An NLRB Administrative Law Judge issued a decision against a Domino’s franchisee for violating the National Labor Relations Act. The franchisee required employees, as a condition of employment, to agree to pursue legal disputes with the restaurant owners in binding arbitration on an individual basis. Thus, the employees waived their rights to pursue class and collective legal action. We all know how this works out for the employer….
The primary question in this case was whether the company’s arbitration agreement violated the NLRA. The agreement clearly and expressly barred employees from exercising their right to pursue collective employment claims in all forums. Administrative Judge Tafe concluded that, although circuit courts generally disagree, she must apply the Board’s rationale in D.R. Horton and Murphy Oil USA to the instant case. She summarized her decision as follows:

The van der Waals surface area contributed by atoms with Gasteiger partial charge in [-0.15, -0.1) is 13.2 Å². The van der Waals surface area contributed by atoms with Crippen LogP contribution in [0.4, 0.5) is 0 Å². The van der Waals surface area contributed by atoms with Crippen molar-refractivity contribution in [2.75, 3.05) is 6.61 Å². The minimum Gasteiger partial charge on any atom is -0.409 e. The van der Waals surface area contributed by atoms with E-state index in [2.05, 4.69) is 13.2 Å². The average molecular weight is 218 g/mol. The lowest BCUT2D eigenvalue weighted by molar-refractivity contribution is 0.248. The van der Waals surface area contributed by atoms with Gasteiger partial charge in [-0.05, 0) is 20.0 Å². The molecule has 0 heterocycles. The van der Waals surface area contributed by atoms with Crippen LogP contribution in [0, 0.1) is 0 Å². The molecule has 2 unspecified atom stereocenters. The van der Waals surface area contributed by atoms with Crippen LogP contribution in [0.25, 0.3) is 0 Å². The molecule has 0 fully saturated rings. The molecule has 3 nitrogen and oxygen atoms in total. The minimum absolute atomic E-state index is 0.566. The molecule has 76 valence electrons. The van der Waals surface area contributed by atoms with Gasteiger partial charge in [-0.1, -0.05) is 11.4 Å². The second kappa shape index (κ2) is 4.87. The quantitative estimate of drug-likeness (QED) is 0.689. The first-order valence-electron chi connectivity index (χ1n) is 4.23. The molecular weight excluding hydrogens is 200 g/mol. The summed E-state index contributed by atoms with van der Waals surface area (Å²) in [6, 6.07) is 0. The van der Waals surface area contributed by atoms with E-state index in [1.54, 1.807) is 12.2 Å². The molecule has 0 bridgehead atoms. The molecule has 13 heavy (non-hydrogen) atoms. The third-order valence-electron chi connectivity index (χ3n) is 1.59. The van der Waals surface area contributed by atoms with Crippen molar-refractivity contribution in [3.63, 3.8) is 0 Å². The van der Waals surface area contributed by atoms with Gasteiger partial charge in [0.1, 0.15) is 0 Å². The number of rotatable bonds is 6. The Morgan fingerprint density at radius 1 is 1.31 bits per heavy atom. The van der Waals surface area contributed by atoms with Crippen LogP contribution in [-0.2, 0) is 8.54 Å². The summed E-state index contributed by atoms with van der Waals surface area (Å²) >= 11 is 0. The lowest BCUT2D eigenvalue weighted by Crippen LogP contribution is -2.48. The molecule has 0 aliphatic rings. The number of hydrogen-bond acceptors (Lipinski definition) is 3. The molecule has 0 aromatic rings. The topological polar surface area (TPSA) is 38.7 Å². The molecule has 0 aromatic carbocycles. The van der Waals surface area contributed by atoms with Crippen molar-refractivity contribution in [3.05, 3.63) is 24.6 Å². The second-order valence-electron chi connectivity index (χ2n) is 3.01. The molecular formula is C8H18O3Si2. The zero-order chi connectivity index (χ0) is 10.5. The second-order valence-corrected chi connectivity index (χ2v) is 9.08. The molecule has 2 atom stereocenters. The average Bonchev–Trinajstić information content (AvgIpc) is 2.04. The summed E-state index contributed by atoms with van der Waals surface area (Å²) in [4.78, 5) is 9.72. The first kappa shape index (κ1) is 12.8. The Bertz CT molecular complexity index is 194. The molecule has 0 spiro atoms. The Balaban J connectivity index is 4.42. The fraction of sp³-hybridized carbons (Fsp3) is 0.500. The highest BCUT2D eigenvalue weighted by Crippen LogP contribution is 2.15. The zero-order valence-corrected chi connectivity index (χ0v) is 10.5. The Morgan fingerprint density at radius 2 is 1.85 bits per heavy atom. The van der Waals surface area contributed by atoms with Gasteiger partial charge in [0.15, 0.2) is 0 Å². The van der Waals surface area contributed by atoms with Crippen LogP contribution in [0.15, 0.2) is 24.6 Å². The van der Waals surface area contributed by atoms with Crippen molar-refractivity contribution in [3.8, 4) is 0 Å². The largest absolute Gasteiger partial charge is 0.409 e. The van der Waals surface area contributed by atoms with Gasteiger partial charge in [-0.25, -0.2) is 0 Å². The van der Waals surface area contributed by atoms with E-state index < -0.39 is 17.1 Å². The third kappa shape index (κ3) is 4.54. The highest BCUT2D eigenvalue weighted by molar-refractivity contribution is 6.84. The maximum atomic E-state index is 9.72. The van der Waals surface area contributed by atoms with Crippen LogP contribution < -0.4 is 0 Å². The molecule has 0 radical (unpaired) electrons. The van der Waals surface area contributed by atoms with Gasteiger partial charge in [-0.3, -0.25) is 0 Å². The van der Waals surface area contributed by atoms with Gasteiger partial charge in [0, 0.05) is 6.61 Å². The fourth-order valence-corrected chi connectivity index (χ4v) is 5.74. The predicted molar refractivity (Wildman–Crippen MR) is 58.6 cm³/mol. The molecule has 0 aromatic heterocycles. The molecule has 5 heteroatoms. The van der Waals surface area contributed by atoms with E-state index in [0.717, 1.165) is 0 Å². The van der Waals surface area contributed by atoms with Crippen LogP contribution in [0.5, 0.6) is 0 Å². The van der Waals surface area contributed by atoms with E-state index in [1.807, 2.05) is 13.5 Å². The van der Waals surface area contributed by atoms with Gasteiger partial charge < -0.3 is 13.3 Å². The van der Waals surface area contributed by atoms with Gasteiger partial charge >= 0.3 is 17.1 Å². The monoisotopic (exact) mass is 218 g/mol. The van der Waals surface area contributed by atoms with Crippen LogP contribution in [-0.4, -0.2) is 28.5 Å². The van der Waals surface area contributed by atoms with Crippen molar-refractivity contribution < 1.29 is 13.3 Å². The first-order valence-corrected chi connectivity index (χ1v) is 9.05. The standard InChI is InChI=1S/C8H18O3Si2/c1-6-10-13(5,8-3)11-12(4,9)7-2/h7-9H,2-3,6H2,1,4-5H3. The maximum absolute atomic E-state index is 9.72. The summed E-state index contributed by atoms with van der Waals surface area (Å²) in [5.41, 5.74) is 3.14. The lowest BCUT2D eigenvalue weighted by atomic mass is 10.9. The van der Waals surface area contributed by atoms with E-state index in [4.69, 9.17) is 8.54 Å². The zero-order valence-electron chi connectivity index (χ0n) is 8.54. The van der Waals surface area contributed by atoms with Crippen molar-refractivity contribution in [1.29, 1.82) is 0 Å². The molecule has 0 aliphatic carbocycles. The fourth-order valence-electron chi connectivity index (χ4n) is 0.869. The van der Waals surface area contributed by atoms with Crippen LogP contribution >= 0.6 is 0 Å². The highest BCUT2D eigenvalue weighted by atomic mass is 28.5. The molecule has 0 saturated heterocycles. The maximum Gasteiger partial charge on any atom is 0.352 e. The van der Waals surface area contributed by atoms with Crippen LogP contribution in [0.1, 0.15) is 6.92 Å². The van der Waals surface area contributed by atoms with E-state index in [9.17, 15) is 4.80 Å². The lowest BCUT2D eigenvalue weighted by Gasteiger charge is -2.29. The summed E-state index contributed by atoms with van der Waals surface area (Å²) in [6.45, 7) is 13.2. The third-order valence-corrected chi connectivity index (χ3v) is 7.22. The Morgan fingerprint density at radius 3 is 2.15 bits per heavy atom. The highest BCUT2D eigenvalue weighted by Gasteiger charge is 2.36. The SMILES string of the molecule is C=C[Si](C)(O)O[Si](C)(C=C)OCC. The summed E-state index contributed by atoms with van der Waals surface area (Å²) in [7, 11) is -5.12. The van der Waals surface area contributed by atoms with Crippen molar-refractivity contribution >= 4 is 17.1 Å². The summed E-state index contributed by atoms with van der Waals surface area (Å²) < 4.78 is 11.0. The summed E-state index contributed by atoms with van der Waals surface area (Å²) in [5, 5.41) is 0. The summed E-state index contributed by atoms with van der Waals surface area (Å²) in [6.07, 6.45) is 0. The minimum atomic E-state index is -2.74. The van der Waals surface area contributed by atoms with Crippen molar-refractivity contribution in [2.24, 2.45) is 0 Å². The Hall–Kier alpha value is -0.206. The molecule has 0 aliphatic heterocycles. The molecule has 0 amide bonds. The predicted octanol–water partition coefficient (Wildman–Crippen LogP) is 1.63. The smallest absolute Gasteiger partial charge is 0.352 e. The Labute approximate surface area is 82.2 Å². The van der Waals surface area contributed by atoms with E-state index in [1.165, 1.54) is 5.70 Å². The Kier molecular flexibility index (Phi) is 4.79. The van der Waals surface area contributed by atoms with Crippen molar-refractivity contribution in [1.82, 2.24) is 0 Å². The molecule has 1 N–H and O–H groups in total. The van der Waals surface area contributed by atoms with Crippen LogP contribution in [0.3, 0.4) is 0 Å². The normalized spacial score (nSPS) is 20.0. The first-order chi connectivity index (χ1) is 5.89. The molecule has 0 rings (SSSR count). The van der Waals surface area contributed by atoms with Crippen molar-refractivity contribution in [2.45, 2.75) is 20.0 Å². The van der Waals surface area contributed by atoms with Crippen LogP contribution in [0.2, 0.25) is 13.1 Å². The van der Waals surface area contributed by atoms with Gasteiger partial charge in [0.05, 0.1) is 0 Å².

Having found that Respondent engaged in unfair labor practices, I shall order it to cease and desist from such conduct and to take certain affirmative actions designed to effectuate the policies of the Act.
She continued that the employer must either rescind or revise the policy or make clear to employees that the arbitration agreement does not preclude them from pursuing collective actions or filing charges with the NLRB. Oh yeah, the employer must also reimburse the plaintiff for attorneys’ fees related to his opposition of the franchisee company’s request that his lawsuit be sent to arbitration.
Matt Austin owns Austin Legal, LLC, a boutique law firm based in Ohio that limits its representation to employers dealing with labor, employment, and OSHA matters. You can call Matt at (614) 285-5342 or email him at Matt@MattAustinLaborLaw.com.